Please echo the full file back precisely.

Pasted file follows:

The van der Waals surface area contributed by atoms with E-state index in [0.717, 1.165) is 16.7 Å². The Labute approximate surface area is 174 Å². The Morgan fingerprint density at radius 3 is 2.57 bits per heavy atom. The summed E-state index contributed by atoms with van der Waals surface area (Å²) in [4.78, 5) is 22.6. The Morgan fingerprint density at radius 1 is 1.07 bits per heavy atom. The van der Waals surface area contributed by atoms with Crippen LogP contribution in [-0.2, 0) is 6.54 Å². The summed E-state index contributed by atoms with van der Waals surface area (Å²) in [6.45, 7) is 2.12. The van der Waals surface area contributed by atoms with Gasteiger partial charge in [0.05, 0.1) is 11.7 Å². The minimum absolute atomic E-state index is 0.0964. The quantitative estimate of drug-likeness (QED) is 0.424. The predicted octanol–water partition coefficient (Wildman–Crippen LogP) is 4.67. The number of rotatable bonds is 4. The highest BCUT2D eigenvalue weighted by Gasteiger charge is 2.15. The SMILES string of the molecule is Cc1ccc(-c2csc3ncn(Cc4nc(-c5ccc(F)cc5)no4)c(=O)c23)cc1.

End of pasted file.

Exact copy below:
The van der Waals surface area contributed by atoms with E-state index in [0.717, 1.165) is 16.7 Å². The Labute approximate surface area is 174 Å². The Morgan fingerprint density at radius 3 is 2.57 bits per heavy atom. The summed E-state index contributed by atoms with van der Waals surface area (Å²) in [4.78, 5) is 22.6. The Morgan fingerprint density at radius 1 is 1.07 bits per heavy atom. The van der Waals surface area contributed by atoms with Crippen LogP contribution in [-0.2, 0) is 6.54 Å². The summed E-state index contributed by atoms with van der Waals surface area (Å²) in [6.45, 7) is 2.12. The van der Waals surface area contributed by atoms with Gasteiger partial charge in [0.05, 0.1) is 11.7 Å². The minimum absolute atomic E-state index is 0.0964. The quantitative estimate of drug-likeness (QED) is 0.424. The predicted octanol–water partition coefficient (Wildman–Crippen LogP) is 4.67. The number of rotatable bonds is 4. The highest BCUT2D eigenvalue weighted by Gasteiger charge is 2.15. The SMILES string of the molecule is Cc1ccc(-c2csc3ncn(Cc4nc(-c5ccc(F)cc5)no4)c(=O)c23)cc1.